The European Commission said Tuesday it still hoped Poland would join an agreement on sales tax exemptions to prevent ramping up rates in nine other EU countries. Poland said Monday it would not sign the compromise extending the reduced VAT rates until the end of 2010, making it the only country blocking a deal after the Czech Republic and Cyprus backed down on Sunday. The compromise needs the unanimous approval of 25 EU governments to come into effect.
The Commission said a Polish rejection would mean nine other countries would have to bring reduced rates for services such as hairdressing and home repairs up to the EU minimum standard rate of 15 percent.
"The situations is clear ... they have to change the situation and come back to the level of standard VAT," said EU spokeswoman Maria Assimakopoulou.
The Poles insist that want to keep a lower VAT tax rate for new home construction beyond 2008. Polish Finance Minister Zyta Gilowska said the decision was based on "the good of Polish citizens and the need to protect the interests of our country."
The issue is urgent because value-added tax waivers expired at the end of 2005 and the Commission is legally obliged to sue the countries that currently use a lower rate. It said it would make a decision on legal action on Wednesday.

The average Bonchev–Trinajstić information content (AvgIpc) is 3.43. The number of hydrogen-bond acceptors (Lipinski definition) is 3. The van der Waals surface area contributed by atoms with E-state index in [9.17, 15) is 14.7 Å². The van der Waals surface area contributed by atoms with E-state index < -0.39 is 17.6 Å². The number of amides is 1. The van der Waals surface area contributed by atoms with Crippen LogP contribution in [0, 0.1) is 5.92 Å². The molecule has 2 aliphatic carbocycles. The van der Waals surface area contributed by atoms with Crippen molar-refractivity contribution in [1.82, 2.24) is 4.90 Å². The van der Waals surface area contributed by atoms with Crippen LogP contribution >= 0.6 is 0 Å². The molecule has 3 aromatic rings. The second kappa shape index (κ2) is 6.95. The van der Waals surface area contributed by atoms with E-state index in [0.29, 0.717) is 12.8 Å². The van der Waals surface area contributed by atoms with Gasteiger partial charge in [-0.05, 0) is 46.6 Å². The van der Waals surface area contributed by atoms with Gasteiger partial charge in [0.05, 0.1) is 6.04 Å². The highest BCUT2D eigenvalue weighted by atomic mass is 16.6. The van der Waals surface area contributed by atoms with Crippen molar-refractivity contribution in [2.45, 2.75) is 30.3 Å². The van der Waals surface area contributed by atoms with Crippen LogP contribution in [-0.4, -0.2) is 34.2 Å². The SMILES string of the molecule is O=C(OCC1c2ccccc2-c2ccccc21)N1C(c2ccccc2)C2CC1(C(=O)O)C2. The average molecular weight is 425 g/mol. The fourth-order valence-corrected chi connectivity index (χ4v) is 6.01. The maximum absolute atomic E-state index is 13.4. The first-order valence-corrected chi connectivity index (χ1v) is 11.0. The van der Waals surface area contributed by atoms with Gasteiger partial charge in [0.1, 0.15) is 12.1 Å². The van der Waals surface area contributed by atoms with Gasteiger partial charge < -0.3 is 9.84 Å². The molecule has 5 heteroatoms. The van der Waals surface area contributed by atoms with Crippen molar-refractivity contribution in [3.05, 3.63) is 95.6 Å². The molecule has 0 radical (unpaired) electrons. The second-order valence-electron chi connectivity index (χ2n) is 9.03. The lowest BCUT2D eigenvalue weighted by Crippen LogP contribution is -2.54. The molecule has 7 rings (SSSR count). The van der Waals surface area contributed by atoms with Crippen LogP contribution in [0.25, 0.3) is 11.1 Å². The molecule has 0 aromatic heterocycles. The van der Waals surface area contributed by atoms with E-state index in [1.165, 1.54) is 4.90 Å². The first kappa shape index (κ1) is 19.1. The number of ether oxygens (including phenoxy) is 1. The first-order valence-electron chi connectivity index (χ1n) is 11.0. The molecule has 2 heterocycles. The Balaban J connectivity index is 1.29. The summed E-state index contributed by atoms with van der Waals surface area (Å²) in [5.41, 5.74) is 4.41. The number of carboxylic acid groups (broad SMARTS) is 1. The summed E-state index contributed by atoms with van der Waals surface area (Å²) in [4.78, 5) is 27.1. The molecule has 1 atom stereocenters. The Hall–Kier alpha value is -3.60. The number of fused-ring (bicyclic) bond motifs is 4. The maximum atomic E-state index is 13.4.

The EU small business lobby UEAPME said a failure to strike a deal would mean instant tax hikes of up to 14 percent, raising prices for services and threatening up to 200,000 jobs across Europe.
France, Britain, Belgium, Greece, Spain, Italy, Luxembourg, the Netherlands and Portugal have low tax rates for a range of labor-intensive services, and they need the support of all their EU colleagues to extend or add to the allowed list. The compromise, agreed last week after years of debate, allows other countries introduce the VAT waivers before the end of March, reports the AP. I.L.
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